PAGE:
Peter Hall is an IBRS advisor who covers enterprise infrastructure, management, managing vendor and customer relationships, vendor capabilities and vendor offerings. Peter is also experienced in Start-Up’s and Mergers and Acquisitions. Peter has over 37 years of experience working in the IT sector in ANZ and Asia Pacific, gaining invaluable insights into vendor offerings and strategies, relationship management, and channel strategies. Peter’s an experienced executive having worked for Hewlett-Packard, Blade Network Technologies (acquired by IBM in 2010), IBM and Lenovo. Peter is also an accredited Tony Buzan Licensed Instructor in Mind Mapping.
Conclusion: Relationships at work between managers and employees are important and can influence the success and effectiveness of individual teams or whole organisations. Both managers and employees need to understand the bias that can occur between a view a manager may take about an employee they have invested in and ‘hired’ or selected, versus an employee that is thrust upon them or that they inherit from another manager; for example, employees that join an organisation as the result of an acquisition.
When managers are ‘invested’ in the selection of employees, a relationship exists that reflects on the managers’ judgement and decision-making skills, having believed that they have made good hiring decisions. No such relationship exists when the managers have no involvement in the selection of the employees but are assigned to managing the employees.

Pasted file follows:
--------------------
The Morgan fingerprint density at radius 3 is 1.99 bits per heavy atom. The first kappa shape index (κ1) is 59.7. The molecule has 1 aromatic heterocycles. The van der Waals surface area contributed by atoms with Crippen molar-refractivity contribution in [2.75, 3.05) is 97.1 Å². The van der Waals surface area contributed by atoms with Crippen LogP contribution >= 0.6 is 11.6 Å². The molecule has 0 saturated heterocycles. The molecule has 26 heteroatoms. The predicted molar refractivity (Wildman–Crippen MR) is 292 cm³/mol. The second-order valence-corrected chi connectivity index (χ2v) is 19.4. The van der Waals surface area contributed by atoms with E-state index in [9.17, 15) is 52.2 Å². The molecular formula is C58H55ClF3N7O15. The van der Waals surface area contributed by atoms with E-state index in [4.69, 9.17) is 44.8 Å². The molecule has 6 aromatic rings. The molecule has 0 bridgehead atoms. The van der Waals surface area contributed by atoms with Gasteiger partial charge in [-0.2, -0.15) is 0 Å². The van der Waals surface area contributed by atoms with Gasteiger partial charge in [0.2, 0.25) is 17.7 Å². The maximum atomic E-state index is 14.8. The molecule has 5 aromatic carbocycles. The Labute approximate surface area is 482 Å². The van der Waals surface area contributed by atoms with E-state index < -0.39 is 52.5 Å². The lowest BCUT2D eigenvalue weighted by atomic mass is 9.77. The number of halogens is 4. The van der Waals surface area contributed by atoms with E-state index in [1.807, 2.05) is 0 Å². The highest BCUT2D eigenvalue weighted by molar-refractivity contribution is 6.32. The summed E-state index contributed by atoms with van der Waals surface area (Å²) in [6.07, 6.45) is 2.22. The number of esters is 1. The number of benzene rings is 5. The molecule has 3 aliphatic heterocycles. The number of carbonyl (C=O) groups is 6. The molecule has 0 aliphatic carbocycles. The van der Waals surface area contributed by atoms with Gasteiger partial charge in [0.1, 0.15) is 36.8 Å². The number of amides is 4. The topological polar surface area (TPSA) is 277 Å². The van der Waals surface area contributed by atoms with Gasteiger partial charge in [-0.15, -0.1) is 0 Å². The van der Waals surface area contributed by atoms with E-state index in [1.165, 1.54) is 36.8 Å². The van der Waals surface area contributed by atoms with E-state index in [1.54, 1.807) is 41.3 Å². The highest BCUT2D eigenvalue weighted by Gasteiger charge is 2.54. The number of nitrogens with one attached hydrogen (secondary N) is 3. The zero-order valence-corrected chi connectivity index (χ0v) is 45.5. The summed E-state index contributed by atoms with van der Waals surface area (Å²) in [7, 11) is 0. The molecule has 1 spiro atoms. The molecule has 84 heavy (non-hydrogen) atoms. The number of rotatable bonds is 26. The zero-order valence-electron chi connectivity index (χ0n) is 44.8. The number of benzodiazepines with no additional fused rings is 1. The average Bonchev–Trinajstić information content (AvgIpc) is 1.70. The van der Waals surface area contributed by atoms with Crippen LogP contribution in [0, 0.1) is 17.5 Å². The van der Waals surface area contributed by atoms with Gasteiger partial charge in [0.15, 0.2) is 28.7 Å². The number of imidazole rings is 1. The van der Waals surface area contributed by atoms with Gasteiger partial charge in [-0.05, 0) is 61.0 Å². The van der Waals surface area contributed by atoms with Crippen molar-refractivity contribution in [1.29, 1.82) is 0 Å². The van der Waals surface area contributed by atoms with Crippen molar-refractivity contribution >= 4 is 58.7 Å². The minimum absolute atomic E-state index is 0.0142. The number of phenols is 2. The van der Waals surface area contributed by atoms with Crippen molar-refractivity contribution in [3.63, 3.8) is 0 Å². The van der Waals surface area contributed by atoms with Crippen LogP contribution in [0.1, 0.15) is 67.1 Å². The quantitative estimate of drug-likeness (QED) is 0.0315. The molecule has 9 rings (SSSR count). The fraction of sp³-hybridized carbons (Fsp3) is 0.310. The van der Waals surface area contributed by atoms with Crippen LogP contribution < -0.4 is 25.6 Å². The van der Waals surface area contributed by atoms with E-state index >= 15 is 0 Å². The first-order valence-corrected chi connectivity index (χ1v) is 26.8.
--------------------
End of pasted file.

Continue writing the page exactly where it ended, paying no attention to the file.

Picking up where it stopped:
The more that managers understand this, the better they can focus on avoiding viewing employees differently. The more that employees understand this, the better they can recognise potential issues, and work to improve their career prospects by ensuring they work for a manager that has ‘chosen’ them, or at least learnt to understand their abilities and contributions.
- Sourcing & Staffing
05 July 2019
Conclusion: Recently, several architectural models and tools have become available to enable the microsegmentation of networks, which helps improve overall security within organisations and can help limit the scope of any potential breach within an organisation. This can be achieved by aligning microsegmentation of networks with the organisation’s mission-critical systems profile.
Organisations should ensure microsegmentation is included in their security strategy. However, there are several different architectural approaches and organisations should explore these and select the approach that most suits their current or planned enterprise architecture and assess the benefits each approach may offer.
- Security Leadership
03 June 2019
Conclusion: The ubiquitous availability of smartphone and wearable technology has opened up opportunities for a wide range of new applications that take advantage of knowing the location and proximity of these devices.
One of the newer underlying technologies that enable these new apps are low-cost small beacons that provide regular transmissions, usually to Bluetooth-enabled devices. When working on digital transformation projects or opportunities to innovate, these technologies should be included in the developer’s tool bag.